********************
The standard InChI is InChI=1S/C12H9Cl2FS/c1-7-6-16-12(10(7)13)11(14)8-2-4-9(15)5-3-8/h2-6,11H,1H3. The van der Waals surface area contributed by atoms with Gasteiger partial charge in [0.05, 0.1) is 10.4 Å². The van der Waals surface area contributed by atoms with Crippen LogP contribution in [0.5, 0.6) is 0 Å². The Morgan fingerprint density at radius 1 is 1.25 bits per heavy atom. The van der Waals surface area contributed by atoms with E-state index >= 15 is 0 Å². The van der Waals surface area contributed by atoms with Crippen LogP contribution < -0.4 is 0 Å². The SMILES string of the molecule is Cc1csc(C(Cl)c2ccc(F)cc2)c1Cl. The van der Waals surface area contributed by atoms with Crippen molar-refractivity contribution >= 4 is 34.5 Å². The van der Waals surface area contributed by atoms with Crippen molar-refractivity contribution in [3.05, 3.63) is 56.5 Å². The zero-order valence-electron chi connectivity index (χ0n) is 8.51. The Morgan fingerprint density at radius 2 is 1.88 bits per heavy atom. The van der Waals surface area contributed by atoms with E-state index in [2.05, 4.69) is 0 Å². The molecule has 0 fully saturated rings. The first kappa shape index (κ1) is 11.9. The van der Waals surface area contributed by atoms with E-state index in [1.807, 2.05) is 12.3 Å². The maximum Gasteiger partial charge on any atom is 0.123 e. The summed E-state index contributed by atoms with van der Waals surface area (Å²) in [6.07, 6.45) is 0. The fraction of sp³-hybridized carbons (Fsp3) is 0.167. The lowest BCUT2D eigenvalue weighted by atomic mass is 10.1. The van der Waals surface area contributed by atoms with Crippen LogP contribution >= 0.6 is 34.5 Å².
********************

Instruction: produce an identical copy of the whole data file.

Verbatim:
The standard InChI is InChI=1S/C12H9Cl2FS/c1-7-6-16-12(10(7)13)11(14)8-2-4-9(15)5-3-8/h2-6,11H,1H3. The van der Waals surface area contributed by atoms with Gasteiger partial charge in [0.05, 0.1) is 10.4 Å². The van der Waals surface area contributed by atoms with Crippen LogP contribution in [0.5, 0.6) is 0 Å². The Morgan fingerprint density at radius 1 is 1.25 bits per heavy atom. The van der Waals surface area contributed by atoms with E-state index >= 15 is 0 Å². The van der Waals surface area contributed by atoms with Crippen LogP contribution < -0.4 is 0 Å². The SMILES string of the molecule is Cc1csc(C(Cl)c2ccc(F)cc2)c1Cl. The van der Waals surface area contributed by atoms with Crippen molar-refractivity contribution >= 4 is 34.5 Å². The van der Waals surface area contributed by atoms with Crippen molar-refractivity contribution in [3.05, 3.63) is 56.5 Å². The zero-order valence-electron chi connectivity index (χ0n) is 8.51. The Morgan fingerprint density at radius 2 is 1.88 bits per heavy atom. The van der Waals surface area contributed by atoms with E-state index in [2.05, 4.69) is 0 Å². The molecule has 0 fully saturated rings. The first kappa shape index (κ1) is 11.9. The van der Waals surface area contributed by atoms with E-state index in [1.807, 2.05) is 12.3 Å². The maximum Gasteiger partial charge on any atom is 0.123 e. The summed E-state index contributed by atoms with van der Waals surface area (Å²) in [6.07, 6.45) is 0. The fraction of sp³-hybridized carbons (Fsp3) is 0.167. The lowest BCUT2D eigenvalue weighted by atomic mass is 10.1. The van der Waals surface area contributed by atoms with Crippen LogP contribution >= 0.6 is 34.5 Å².